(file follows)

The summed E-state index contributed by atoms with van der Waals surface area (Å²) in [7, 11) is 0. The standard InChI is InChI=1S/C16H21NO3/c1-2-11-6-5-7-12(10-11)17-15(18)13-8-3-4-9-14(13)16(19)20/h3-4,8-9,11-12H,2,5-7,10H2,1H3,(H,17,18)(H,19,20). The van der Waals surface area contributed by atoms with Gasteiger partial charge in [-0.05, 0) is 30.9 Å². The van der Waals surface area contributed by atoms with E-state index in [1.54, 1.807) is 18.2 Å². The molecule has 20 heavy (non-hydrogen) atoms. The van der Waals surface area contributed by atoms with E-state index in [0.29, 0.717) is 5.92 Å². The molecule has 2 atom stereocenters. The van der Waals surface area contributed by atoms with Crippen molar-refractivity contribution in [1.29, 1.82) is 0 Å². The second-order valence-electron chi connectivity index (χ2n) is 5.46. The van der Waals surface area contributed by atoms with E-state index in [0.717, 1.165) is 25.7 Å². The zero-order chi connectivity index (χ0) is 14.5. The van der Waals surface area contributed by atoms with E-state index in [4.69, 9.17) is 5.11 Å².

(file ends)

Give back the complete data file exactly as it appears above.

The summed E-state index contributed by atoms with van der Waals surface area (Å²) in [7, 11) is 0. The standard InChI is InChI=1S/C16H21NO3/c1-2-11-6-5-7-12(10-11)17-15(18)13-8-3-4-9-14(13)16(19)20/h3-4,8-9,11-12H,2,5-7,10H2,1H3,(H,17,18)(H,19,20). The van der Waals surface area contributed by atoms with Gasteiger partial charge in [-0.05, 0) is 30.9 Å². The van der Waals surface area contributed by atoms with E-state index in [1.54, 1.807) is 18.2 Å². The molecule has 20 heavy (non-hydrogen) atoms. The van der Waals surface area contributed by atoms with E-state index in [0.29, 0.717) is 5.92 Å². The molecule has 2 atom stereocenters. The van der Waals surface area contributed by atoms with Crippen molar-refractivity contribution in [1.29, 1.82) is 0 Å². The second-order valence-electron chi connectivity index (χ2n) is 5.46. The van der Waals surface area contributed by atoms with E-state index in [0.717, 1.165) is 25.7 Å². The zero-order chi connectivity index (χ0) is 14.5. The van der Waals surface area contributed by atoms with E-state index in [4.69, 9.17) is 5.11 Å².